For the majority of businesses, making the switch to NBN (the National Broadband Network) can be challenging. This is often because it means switching from an existing ADSL, cable modem or satellite services to an NBN solution. NBN’s internet services utilize a various technologies, often collectively referred to as Multi Technology Mix (MTM). These include:
- FTTP: Fibre to the Premises
- FTTN: Fibre to the Node
- FTTB: Fibre to the Building
- FTTC: Fibre to the Curb
- HFC: Hybrid Fibre Co-Axial
- Fixed Wireless
Types of connection for NBN compatible phone systems:
FTTP (Fibre to the premises)
FTTP consists of optic fibre being directly run to the inside of the premises. NBN Co installs a utility box outside and a connection box inside the premises. The connection box has a “patch panel” and a telephone outlet. The NBN ISP will commonly bundle their router with the service but you can connect any router with and Ethernet port to the NBN Connection box if the supplied one doen’t meet requirements.
FTTN (Fibre to the Node)
This is the most common implementation of the NBN and uses existing copper cabling from a DSLAM (Node) in the area leading to the premises. The fibre node is generally located in a cabinet on the street somewhere within a kilometer of the premises. Beyond this, copper cabling runs from the node to premises to provide phone and internet services. The technology used for this “home stretch” is called VDSL (Very high speed digital subscriber line), similar to ADSL, but faster over short distances. It is worth noting that VDSL does require a specialised modem to run on it.
FTTB (Fibre to the Building)
Sometimes referred to as “Fibre to the Basement”, this set up is very similar to FTTN with the exeption that the node is placed somewhere on the premises (usually a communications room in the basement, hence the name). VDSL is employed from the node just like a normal FTTN implementation.
FTTC (Fibre to the Curb)
This implementation also utilises copper cabling to the premises but the DSLAM is replaced by a DPU (similar device called a Distribution Point Unit) and is located a shorter distance from the premises (in a pit on the street outside the premises). The DPU requires power from the premises using the same copper cables that the data is transmitted over. The technology used for sending databetween the DPU and the connection box is another type of DSL technology called G.Fast. The connection box itself in this case is a type of modem which can support the G.Fast connection as well as power the DPU in the street. The ISP often provides a router/gateway to connect to the NBN connection box to provide the internet and telephone services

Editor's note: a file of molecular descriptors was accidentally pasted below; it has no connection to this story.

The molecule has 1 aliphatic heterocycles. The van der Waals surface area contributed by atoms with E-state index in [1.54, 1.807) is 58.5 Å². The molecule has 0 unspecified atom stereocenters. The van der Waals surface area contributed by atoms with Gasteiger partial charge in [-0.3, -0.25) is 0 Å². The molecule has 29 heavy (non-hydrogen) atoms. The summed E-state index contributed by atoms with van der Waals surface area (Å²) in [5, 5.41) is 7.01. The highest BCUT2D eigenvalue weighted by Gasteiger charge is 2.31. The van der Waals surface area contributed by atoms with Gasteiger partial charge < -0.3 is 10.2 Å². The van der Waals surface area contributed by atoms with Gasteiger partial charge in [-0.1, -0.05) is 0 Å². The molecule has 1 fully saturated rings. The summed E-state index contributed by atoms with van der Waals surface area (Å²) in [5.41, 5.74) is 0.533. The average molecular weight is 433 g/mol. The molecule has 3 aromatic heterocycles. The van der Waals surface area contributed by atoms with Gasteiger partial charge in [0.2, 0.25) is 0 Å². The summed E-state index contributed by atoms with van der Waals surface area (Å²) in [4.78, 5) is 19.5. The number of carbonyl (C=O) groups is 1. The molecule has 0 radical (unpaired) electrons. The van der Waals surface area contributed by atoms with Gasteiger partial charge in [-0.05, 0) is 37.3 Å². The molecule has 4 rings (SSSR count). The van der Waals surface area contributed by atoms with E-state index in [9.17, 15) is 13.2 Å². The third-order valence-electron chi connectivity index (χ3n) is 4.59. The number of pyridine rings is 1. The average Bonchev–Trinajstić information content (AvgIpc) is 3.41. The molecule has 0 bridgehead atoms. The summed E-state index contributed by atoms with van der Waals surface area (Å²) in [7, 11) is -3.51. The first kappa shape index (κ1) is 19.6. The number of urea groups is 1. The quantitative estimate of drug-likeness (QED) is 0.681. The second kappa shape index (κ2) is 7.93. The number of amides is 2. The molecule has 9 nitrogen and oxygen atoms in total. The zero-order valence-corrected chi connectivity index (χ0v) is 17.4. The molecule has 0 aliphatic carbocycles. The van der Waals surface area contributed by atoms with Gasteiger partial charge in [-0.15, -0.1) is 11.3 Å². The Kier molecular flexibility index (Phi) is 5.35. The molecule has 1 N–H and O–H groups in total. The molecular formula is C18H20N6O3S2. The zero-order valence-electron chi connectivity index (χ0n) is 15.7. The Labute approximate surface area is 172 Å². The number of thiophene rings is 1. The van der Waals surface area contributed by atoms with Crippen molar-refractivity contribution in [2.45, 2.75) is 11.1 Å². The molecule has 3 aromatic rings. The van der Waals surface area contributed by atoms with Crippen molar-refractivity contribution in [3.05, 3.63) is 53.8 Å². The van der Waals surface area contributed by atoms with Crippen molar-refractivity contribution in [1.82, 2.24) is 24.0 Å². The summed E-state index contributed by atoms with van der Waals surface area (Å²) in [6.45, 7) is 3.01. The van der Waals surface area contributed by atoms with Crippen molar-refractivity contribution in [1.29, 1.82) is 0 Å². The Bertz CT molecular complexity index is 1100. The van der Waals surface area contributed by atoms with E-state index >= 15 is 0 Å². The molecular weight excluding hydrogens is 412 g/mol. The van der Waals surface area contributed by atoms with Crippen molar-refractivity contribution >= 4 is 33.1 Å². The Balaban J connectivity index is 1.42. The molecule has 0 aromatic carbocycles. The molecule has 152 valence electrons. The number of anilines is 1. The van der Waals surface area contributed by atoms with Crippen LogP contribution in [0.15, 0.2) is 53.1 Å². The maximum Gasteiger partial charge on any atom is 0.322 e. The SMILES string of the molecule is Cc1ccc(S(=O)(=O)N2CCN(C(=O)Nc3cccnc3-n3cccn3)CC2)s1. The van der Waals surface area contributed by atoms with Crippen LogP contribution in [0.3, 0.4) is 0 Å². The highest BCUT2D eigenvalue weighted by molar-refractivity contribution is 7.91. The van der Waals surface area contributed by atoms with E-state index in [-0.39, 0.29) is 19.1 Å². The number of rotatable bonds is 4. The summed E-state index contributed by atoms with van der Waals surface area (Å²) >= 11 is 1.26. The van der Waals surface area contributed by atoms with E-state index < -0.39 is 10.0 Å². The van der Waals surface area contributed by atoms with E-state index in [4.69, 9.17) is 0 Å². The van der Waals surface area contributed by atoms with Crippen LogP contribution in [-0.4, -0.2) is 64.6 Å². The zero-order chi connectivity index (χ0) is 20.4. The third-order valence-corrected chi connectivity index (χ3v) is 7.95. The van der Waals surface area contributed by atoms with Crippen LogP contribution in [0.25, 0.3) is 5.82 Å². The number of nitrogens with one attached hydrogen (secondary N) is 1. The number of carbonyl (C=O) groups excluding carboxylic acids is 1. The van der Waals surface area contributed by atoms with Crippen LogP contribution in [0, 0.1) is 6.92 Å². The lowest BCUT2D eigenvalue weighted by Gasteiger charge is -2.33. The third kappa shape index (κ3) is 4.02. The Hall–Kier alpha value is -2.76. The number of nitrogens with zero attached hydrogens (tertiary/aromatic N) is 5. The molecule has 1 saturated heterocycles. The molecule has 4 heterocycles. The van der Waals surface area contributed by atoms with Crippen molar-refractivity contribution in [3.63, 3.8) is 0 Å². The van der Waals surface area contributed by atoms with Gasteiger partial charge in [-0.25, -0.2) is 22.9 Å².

HFC (Hybrid Fibre Coaxial)
This solution is similar to FTTN, but in this case the “home stretch” cabling is the “Coaxial” lines used for your cable TV network. The NBN connection box is a special type of modem, similar to a cable modem, installed on the premises by an approved NBN installer. The ISP will then often provide a router/gateway to connect to the connection box to provide the internet and telephone services.
Fixed Wireless and Satellite Connections
These connections are predominantly used in areas where it is not economical to install optic fibre. Satellite services are generally used in remote areas for this reason. For such connections, an antenna or satellite dish will be installed outside the premises and connected to a connection box/modem as in other set ups. A router/gateway is then connected to the NBN connection box to provide the Internet and telephone services.
Connecting routers to the NBN
Key Communications offers a range of DrayTek routers perfect for setting up your NBN connection. Depending on your type of service, you may require a different type of connection which is why we have created this table to help you find the best touter for your needs:
|NBN Service||WAN Port Required||Suitable Router Models|
|FTTP (Fibre to the Premises)||Ethernet||Vigor2133, Vigor2862, Vigor2926, Vigor2952, Vigor2960, Vigor3220, Vigor3900, VigorLTE 200|
|FTTN (Fibre to the Node)||VDSL2||Vigor130, Vigor2620, Vigor2762, Vigor2862|
|FTTB (Fibre to the Building)||VDSL2||Vigor130, Vigor2620, Vigor2762, Vigor2862|
|FTTC (Fibre to the Curb)||Ethernet||Vigor2133, Vigor2862, Vigor2926, Vigor2952, Vigor2960, Vigor3220, Vigor3900, VigorLTE 200|